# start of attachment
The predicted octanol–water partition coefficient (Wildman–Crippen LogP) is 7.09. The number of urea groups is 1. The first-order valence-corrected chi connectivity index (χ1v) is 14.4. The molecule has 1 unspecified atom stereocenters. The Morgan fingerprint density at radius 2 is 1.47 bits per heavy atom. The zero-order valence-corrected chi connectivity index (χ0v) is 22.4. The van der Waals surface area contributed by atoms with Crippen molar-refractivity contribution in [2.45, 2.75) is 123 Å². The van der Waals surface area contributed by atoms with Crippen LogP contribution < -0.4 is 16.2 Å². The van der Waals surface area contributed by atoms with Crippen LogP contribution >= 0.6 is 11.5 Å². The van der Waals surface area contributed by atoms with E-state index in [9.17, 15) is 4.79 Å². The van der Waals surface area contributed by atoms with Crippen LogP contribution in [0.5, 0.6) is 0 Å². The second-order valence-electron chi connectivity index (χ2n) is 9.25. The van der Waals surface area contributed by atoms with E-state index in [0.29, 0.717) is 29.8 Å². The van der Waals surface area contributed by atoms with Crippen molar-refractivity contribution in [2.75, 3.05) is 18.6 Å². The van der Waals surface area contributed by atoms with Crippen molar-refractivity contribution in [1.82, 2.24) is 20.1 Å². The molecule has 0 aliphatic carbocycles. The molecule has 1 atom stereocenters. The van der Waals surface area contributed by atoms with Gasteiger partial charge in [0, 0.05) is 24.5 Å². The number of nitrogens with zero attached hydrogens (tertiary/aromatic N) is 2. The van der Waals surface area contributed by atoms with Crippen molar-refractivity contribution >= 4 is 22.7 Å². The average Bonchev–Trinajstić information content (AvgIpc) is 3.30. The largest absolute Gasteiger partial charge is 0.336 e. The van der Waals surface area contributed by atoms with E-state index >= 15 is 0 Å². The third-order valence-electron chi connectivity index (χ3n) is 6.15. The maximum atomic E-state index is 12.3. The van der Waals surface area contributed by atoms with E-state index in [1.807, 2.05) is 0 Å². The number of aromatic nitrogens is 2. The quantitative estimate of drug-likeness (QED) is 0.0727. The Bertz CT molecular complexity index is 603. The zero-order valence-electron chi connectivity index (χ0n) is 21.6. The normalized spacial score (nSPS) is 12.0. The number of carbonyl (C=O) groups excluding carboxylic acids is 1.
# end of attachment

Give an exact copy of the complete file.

The predicted octanol–water partition coefficient (Wildman–Crippen LogP) is 7.09. The number of urea groups is 1. The first-order valence-corrected chi connectivity index (χ1v) is 14.4. The molecule has 1 unspecified atom stereocenters. The Morgan fingerprint density at radius 2 is 1.47 bits per heavy atom. The zero-order valence-corrected chi connectivity index (χ0v) is 22.4. The van der Waals surface area contributed by atoms with Crippen molar-refractivity contribution in [2.45, 2.75) is 123 Å². The van der Waals surface area contributed by atoms with Crippen LogP contribution < -0.4 is 16.2 Å². The van der Waals surface area contributed by atoms with Crippen LogP contribution >= 0.6 is 11.5 Å². The van der Waals surface area contributed by atoms with E-state index in [9.17, 15) is 4.79 Å². The van der Waals surface area contributed by atoms with Crippen LogP contribution in [0.5, 0.6) is 0 Å². The second-order valence-electron chi connectivity index (χ2n) is 9.25. The van der Waals surface area contributed by atoms with E-state index in [0.29, 0.717) is 29.8 Å². The van der Waals surface area contributed by atoms with Crippen molar-refractivity contribution in [2.75, 3.05) is 18.6 Å². The van der Waals surface area contributed by atoms with Crippen molar-refractivity contribution in [1.82, 2.24) is 20.1 Å². The molecule has 0 aliphatic carbocycles. The molecule has 1 atom stereocenters. The van der Waals surface area contributed by atoms with Gasteiger partial charge in [0, 0.05) is 24.5 Å². The number of nitrogens with zero attached hydrogens (tertiary/aromatic N) is 2. The van der Waals surface area contributed by atoms with Crippen molar-refractivity contribution >= 4 is 22.7 Å². The average Bonchev–Trinajstić information content (AvgIpc) is 3.30. The largest absolute Gasteiger partial charge is 0.336 e. The van der Waals surface area contributed by atoms with E-state index >= 15 is 0 Å². The third-order valence-electron chi connectivity index (χ3n) is 6.15. The maximum atomic E-state index is 12.3. The van der Waals surface area contributed by atoms with E-state index in [1.807, 2.05) is 0 Å². The number of aromatic nitrogens is 2. The quantitative estimate of drug-likeness (QED) is 0.0727. The Bertz CT molecular complexity index is 603. The zero-order valence-electron chi connectivity index (χ0n) is 21.6. The normalized spacial score (nSPS) is 12.0. The number of carbonyl (C=O) groups excluding carboxylic acids is 1.